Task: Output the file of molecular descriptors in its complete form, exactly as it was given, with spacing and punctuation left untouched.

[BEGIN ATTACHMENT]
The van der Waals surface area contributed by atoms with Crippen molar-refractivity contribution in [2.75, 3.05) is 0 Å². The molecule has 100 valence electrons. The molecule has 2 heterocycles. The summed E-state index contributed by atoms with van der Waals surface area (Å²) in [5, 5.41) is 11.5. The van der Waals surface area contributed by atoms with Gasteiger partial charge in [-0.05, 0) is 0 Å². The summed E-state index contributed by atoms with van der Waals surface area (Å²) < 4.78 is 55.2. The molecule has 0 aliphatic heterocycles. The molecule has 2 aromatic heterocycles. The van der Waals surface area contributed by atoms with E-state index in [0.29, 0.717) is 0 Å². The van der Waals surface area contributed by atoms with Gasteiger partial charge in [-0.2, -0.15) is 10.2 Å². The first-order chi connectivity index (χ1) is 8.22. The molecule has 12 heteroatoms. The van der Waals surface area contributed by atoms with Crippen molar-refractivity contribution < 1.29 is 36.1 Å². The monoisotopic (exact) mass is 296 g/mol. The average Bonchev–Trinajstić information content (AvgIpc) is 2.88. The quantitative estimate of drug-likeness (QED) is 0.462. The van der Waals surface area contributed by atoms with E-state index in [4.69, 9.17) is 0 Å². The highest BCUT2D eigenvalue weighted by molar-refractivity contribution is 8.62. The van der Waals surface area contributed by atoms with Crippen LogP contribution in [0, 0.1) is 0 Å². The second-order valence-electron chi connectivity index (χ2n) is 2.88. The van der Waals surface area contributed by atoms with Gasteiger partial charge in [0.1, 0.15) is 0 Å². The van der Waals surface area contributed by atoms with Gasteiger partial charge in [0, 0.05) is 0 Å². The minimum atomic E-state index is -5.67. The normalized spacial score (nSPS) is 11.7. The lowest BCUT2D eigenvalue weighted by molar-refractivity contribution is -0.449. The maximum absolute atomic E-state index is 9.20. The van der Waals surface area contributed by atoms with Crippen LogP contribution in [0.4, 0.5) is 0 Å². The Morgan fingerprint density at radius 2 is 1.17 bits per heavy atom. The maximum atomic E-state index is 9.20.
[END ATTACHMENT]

The van der Waals surface area contributed by atoms with Crippen molar-refractivity contribution in [2.75, 3.05) is 0 Å². The molecule has 100 valence electrons. The molecule has 2 heterocycles. The summed E-state index contributed by atoms with van der Waals surface area (Å²) in [5, 5.41) is 11.5. The van der Waals surface area contributed by atoms with Gasteiger partial charge in [-0.05, 0) is 0 Å². The summed E-state index contributed by atoms with van der Waals surface area (Å²) < 4.78 is 55.2. The molecule has 0 aliphatic heterocycles. The molecule has 2 aromatic heterocycles. The van der Waals surface area contributed by atoms with E-state index in [0.29, 0.717) is 0 Å². The van der Waals surface area contributed by atoms with Gasteiger partial charge in [-0.2, -0.15) is 10.2 Å². The first-order chi connectivity index (χ1) is 8.22. The molecule has 12 heteroatoms. The van der Waals surface area contributed by atoms with Crippen molar-refractivity contribution < 1.29 is 36.1 Å². The monoisotopic (exact) mass is 296 g/mol. The average Bonchev–Trinajstić information content (AvgIpc) is 2.88. The quantitative estimate of drug-likeness (QED) is 0.462. The van der Waals surface area contributed by atoms with E-state index in [4.69, 9.17) is 0 Å². The highest BCUT2D eigenvalue weighted by molar-refractivity contribution is 8.62. The van der Waals surface area contributed by atoms with Crippen LogP contribution in [0, 0.1) is 0 Å². The second-order valence-electron chi connectivity index (χ2n) is 2.88. The van der Waals surface area contributed by atoms with Gasteiger partial charge in [0.1, 0.15) is 0 Å². The van der Waals surface area contributed by atoms with Gasteiger partial charge in [0, 0.05) is 0 Å². The minimum atomic E-state index is -5.67. The normalized spacial score (nSPS) is 11.7. The lowest BCUT2D eigenvalue weighted by molar-refractivity contribution is -0.449. The maximum absolute atomic E-state index is 9.20. The van der Waals surface area contributed by atoms with Crippen LogP contribution in [0.4, 0.5) is 0 Å². The Morgan fingerprint density at radius 2 is 1.17 bits per heavy atom. The maximum atomic E-state index is 9.20.